Carl Frampton: Barry McGuigan's gamble pays off in Belfast

(l-r) Barry McGuigan, Carl Frampton and referee Steve Gray
Frampton (centre) followed in McGuigan's (left) footsteps by becoming world champion

Special night in Belfast. Special fighter. One wistful punter summed it up perfectly while scanning the foaming arena: "It's just like the Barry McGuigan days again."

Having beaten, bored and bent Kiko Martinez for 12 rounds in front of 16,000 euphoric fans in Belfast's Titanic Quarter, perhaps Carl Frampton can better relate to his forefathers from Tiger's Bay - those workers who flocked to the old shipyard in its glory days, to bash great boats into shape.

We knew Martinez was game but after an almost insanely brave performance in attempting to defend his IBF super-bantamweight title, Frampton should demand the Spaniard's head be checked for steel plates and iron rivets. By the end of it Frampton's left hand was spent, like a hammer all splintered and bent.

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Neilly commentary

At the post-fight media conference, Frampton's own face was a mass of lumps of bruises. Asked what he said to Martinez after ripping his title away on a unanimous decision, Frampton replied: "I told him I respect him like no other boxer I've fought - and that I hope I never see him again."

McGuigan, Frampton's manager and promoter and a relentless pressure fighter himself, appreciated Martinez's efforts. But he appreciated Frampton's more. Indeed, post-fight, he looked relieved rather than elated.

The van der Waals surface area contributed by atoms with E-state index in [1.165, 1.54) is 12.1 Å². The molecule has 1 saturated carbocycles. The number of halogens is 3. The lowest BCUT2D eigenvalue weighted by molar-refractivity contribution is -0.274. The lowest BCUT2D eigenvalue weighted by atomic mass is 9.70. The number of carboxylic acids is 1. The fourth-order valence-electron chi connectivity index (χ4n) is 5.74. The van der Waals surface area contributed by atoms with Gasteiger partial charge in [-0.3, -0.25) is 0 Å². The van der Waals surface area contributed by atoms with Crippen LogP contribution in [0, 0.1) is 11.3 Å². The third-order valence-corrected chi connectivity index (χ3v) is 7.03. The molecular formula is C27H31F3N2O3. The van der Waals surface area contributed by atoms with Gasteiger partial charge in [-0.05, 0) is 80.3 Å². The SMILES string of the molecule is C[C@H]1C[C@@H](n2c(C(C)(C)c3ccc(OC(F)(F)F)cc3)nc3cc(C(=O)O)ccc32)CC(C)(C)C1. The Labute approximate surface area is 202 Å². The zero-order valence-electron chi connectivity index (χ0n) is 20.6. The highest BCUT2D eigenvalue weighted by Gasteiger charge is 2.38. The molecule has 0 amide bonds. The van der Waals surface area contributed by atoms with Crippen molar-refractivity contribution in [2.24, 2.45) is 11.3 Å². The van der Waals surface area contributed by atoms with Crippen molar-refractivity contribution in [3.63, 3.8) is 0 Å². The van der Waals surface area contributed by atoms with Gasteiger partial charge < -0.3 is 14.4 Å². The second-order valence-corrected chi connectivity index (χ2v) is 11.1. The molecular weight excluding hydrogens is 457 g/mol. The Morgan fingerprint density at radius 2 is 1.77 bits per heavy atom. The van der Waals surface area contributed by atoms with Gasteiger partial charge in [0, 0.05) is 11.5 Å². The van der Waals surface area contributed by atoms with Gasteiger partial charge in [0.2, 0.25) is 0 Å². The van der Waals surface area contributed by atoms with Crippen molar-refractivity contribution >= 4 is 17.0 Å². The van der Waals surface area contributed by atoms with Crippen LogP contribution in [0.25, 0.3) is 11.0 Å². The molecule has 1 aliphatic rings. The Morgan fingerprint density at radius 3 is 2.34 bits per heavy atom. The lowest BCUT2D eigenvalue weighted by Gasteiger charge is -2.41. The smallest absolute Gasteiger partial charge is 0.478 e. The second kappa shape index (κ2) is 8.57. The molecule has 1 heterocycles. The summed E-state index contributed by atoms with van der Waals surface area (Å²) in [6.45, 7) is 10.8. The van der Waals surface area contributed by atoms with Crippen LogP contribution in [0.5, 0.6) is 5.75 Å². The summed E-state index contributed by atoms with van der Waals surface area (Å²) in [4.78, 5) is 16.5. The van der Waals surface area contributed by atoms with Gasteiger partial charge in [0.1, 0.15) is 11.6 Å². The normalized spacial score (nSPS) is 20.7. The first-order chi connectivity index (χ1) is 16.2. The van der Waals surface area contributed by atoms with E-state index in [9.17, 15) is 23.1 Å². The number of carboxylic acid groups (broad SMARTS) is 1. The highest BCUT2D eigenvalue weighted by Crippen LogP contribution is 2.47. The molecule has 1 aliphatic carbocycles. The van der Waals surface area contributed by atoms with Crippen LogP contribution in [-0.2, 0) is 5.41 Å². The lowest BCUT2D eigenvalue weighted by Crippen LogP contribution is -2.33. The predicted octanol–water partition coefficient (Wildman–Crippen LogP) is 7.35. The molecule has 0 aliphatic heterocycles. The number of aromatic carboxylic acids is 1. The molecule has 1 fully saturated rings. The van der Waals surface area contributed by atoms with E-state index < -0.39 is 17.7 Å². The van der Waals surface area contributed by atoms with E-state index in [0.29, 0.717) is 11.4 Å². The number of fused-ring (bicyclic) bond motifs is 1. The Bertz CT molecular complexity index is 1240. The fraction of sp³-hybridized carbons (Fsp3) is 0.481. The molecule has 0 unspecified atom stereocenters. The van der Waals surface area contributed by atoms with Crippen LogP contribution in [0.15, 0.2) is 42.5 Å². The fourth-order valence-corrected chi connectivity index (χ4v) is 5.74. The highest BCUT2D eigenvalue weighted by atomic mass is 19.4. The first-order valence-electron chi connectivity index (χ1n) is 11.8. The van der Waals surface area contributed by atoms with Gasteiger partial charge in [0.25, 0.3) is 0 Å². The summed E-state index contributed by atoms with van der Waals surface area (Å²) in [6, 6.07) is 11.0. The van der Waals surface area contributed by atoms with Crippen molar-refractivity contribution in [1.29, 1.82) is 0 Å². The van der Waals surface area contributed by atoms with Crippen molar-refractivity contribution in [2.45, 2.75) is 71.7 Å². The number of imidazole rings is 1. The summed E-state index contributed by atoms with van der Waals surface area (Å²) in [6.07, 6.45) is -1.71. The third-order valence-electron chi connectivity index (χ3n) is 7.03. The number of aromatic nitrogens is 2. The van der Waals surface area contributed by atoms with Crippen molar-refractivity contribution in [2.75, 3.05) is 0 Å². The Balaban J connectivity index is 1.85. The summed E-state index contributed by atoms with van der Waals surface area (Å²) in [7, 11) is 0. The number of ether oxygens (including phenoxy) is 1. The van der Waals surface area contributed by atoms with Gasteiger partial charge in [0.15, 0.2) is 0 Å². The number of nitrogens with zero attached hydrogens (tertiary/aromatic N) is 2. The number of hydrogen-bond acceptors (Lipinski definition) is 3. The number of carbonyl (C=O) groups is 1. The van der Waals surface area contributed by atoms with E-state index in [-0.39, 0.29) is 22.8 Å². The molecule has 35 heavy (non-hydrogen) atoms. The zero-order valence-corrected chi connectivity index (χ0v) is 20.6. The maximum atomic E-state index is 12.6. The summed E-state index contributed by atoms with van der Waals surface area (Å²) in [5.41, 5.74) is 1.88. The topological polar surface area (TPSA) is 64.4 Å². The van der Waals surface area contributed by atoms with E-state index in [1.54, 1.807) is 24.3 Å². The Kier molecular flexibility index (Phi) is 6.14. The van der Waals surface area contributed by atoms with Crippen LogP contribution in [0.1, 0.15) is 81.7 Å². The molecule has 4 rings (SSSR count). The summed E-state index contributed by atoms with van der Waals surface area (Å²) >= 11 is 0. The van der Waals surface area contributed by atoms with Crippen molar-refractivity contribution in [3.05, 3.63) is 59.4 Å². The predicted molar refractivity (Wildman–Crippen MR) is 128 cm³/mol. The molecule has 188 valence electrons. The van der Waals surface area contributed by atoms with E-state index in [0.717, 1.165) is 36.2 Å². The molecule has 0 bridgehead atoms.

"He's twice the fighter I was," said former featherweight world champion McGuigan, after Frampton was awarded a one-sided unanimous decision. "He could end up being the greatest Irish fighter ever."

The greatest Irish fighter ever could well be McGuigan, who dethroned the legendary Eusebio Pedroza in front of a television audience of 20 million in 1985 and brought some semblance of unity to a war-torn country.

In the intervening years, boxing and Northern Ireland have changed. The former has parted company with terrestrial television and the latter is almost at peace again. As such, Frampton is yomping across a very different landscape.

Frampton's journey
Born21 February 1987, Belfast, Northern Ireland
FamilyLives with wife Christine and three-year-old daughter Carla in Lisburn
Boxing backgroundStarted boxing at Midland ABC, Tiger's Bay before moving to Holy Family ABC in New Lodge as a professional
ConnectionsManaged by Barry McGuigan, trained by Barry's son Shane in London
Amateur record125 fights, 114 wins, 11 defeats; two-weight Irish champion; European silver medal 2007; 12 international medals
Pro record19 fights (13 KOs), 19 wins
Pro honoursWorld, European & Commonwealth super-bantamweight champion

McGuigan took huge risks to deliver his charge a world title shot - building a temporary stadium at great cost and forking out a significant sum of money to bring Martinez to Northern Ireland.

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Carl Frampton talks about beating Kiko Martinez to win the IBF super-bantamweight championship.

But McGuigan was banking on two key things remaining the same from his heyday: the country's ability to produce and nurture world-class boxing talent and the deep love the people of Belfast have for the fight game.

Having offered them a new gloved hero and a suitable cathedral for him to perform in, the Belfast faithful, of all denominations, came to venerate in droves. "When you've got a kid going into bat for you like Frampton," said McGuigan, "you know you've got a really good chance of succeeding."

Frampton is certainly a more rounded boxer than McGuigan. While his mentor was a swarming, come-forward fighter, Frampton can box going forwards or backwards. He can also box on the outside, up close, vary his shots, plant his feet and mix it. Plus, he has a solid set of whiskers, always handy in his trade.